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lorcan O'reilly

Teen jailed for 4.5 years for stabbing young man in the heart at Halloween party

The incident occurred at the Oliver Bond Flats.

Updated 3.20pm

THE TEENAGER WHO fatally stabbed 21-year-old Lorcan O’Reilly in the heart at a Halloween bonfire party was sentenced today to four-and-half-years’ detention.

At an arraignment hearing at the Central Criminal Court last November, the boy, who was 14 at the time, pleaded not guilty to murder but guilty to Lorcan O’Reilly’s manslaughter at the Oliver Bond flats in Dublin during the early hours of 1 November 2015.

At today’s sentencing hearing, Mr Justice Patrick McCarthy told the court – which had been closed off to members of the public except close relatives of the accused and deceased – that the accused was guilty of “a very grave offence”.


Describing the events which led up to the stabbing that took place in an open area of the Oliver Bond Flats complex in south inner-city Dublin, the judge said:

Approximately 23 people were congregated in the area, and during the course of the evening an altercation occurred between the deceased and the accused.

During the row, the judge said, the accused had been brandishing a hurley but left the scene after it was taken from him by O’Reilly.

The boy, who is now aged 16 and cannot be named due to his age, returned a short time later with a knife in his possession and struck Lorcan O’Reilly in the chest with the weapon.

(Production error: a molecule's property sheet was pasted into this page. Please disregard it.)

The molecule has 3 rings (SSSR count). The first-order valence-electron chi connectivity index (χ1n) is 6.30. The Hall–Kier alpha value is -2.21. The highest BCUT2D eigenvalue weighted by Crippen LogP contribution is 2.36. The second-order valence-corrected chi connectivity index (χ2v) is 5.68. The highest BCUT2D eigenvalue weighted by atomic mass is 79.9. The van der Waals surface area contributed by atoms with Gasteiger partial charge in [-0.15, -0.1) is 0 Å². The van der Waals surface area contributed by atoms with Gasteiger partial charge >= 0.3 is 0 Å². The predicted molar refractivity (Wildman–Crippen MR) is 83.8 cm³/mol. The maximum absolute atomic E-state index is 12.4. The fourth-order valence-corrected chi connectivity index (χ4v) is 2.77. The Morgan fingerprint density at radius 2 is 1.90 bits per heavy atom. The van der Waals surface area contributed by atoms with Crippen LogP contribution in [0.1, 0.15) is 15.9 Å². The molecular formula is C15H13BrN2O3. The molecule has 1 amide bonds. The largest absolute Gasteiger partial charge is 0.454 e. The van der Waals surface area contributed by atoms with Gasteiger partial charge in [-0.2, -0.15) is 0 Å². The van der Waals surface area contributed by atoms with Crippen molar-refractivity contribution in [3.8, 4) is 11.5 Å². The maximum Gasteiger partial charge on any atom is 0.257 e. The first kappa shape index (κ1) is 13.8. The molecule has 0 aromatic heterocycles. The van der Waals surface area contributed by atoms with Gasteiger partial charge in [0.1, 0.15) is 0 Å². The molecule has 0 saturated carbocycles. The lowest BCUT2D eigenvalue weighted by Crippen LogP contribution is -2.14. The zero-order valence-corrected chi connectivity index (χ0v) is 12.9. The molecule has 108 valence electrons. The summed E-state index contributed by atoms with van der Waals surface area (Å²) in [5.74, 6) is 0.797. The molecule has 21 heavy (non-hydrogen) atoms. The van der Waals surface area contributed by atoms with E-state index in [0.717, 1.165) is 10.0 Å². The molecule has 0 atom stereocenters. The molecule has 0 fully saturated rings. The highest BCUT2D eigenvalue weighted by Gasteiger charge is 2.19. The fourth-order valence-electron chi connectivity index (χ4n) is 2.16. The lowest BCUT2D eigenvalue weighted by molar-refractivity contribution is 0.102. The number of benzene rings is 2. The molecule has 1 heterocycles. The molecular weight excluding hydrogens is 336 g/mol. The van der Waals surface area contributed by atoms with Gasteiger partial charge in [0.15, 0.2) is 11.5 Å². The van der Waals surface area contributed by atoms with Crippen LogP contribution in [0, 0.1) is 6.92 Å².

Mr Justice McCarthy added that the offence of manslaughter is “rendered far more serious when a knife is introduced into the equation and this is what the accused did”.

Referring to a “deeply affecting” victim impact report from O’Reilly’s father, Paddy Rooney, which he read out in court last week, the judge said one sentence in particular had summed up the family’s loss.

He said:

And I quote, ‘When he was stabbed in the heart that night it was all our hearts that were broken”.

The judge added that Lorcan O’Reilly’s “parents and other members of his family are having great difficulty getting over the death”.

He said that the appropriate sentence for this offence would have been eight years.

But, due to the accused’s early guilty plea, he was reducing the term by two years and would suspend the last 18 months of the sentence imposed.

“Short fuse”

Delivering his sentence, Mr Justice McCarthy added that he was taking a number of factors into account, including the accused’s age at the time of the fatal attack, adding: “A judge must bear in mind sentencing is not an exercise in vengeance.”

The judge also noted the accused’s upbringing, which he described as “unsettled”.

He said the members of the household that the accused had grown up in were fear of “third parties” and that “there were frequent visits to the house by members of An Garda Siochana”.

Mr Justice McCarthy told the court: “At least one member of his immediate family is associated with criminal activities.”

The judge said that background reports had revealed that the accused had a low IQ.

He said that the accused admitted to a psychologist to having a “short fuse” and a “tendency to lose his temper” but he had “also expressed regret and he has some understanding of the harm he has caused”.

Mr Justice McCarthy said the suspended part of the sentence would last for two years, during which time the accused must be of good behaviour, abstain from taking illegal substances, and not associate with such persons deemed as inappropriate by the probation service, “save members of his immediate family”.

Read: Teenage boy admits stabbing Lorcan O’Reilly to death>

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